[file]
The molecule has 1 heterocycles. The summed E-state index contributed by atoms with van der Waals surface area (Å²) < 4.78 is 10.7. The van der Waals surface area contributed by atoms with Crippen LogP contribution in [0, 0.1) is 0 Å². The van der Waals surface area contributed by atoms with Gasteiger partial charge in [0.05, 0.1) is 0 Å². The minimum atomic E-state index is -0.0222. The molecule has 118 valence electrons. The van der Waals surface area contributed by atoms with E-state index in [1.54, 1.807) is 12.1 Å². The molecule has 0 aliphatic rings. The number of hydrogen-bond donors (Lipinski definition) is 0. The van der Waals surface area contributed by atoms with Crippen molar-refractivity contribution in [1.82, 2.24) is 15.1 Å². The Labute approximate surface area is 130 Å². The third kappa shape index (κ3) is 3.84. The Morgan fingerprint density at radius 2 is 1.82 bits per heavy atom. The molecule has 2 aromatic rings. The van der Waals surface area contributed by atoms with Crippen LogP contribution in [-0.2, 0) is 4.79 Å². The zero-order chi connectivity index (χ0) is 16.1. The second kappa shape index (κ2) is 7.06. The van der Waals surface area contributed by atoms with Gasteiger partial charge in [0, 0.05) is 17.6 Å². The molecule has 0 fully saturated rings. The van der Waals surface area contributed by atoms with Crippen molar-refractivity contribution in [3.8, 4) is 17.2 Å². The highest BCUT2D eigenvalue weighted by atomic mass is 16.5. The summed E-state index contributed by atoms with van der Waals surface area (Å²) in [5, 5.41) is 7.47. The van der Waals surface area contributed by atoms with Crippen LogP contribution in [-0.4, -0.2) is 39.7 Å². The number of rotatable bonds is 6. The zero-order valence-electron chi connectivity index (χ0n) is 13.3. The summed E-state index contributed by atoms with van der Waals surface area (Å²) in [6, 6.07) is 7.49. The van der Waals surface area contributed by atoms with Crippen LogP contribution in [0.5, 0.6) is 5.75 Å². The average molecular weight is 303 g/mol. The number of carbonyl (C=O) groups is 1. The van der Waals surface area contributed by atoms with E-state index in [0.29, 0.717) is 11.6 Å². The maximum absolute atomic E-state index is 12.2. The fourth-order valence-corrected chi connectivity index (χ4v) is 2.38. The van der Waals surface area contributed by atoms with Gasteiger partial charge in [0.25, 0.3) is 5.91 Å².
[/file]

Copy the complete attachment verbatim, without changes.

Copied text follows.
The molecule has 1 heterocycles. The summed E-state index contributed by atoms with van der Waals surface area (Å²) < 4.78 is 10.7. The van der Waals surface area contributed by atoms with Crippen LogP contribution in [0, 0.1) is 0 Å². The van der Waals surface area contributed by atoms with Gasteiger partial charge in [0.05, 0.1) is 0 Å². The minimum atomic E-state index is -0.0222. The molecule has 118 valence electrons. The van der Waals surface area contributed by atoms with E-state index in [1.54, 1.807) is 12.1 Å². The molecule has 0 aliphatic rings. The number of hydrogen-bond donors (Lipinski definition) is 0. The van der Waals surface area contributed by atoms with Crippen molar-refractivity contribution in [1.82, 2.24) is 15.1 Å². The Labute approximate surface area is 130 Å². The third kappa shape index (κ3) is 3.84. The Morgan fingerprint density at radius 2 is 1.82 bits per heavy atom. The molecule has 2 aromatic rings. The van der Waals surface area contributed by atoms with Crippen LogP contribution in [-0.2, 0) is 4.79 Å². The zero-order chi connectivity index (χ0) is 16.1. The second kappa shape index (κ2) is 7.06. The van der Waals surface area contributed by atoms with Gasteiger partial charge in [0, 0.05) is 17.6 Å². The molecule has 0 fully saturated rings. The van der Waals surface area contributed by atoms with Crippen molar-refractivity contribution in [3.8, 4) is 17.2 Å². The highest BCUT2D eigenvalue weighted by atomic mass is 16.5. The summed E-state index contributed by atoms with van der Waals surface area (Å²) in [5, 5.41) is 7.47. The van der Waals surface area contributed by atoms with Crippen LogP contribution in [-0.4, -0.2) is 39.7 Å². The number of rotatable bonds is 6. The zero-order valence-electron chi connectivity index (χ0n) is 13.3. The summed E-state index contributed by atoms with van der Waals surface area (Å²) in [6, 6.07) is 7.49. The van der Waals surface area contributed by atoms with Crippen LogP contribution in [0.5, 0.6) is 5.75 Å². The average molecular weight is 303 g/mol. The number of carbonyl (C=O) groups is 1. The van der Waals surface area contributed by atoms with E-state index in [0.29, 0.717) is 11.6 Å². The maximum absolute atomic E-state index is 12.2. The fourth-order valence-corrected chi connectivity index (χ4v) is 2.38. The van der Waals surface area contributed by atoms with Gasteiger partial charge in [0.25, 0.3) is 5.91 Å².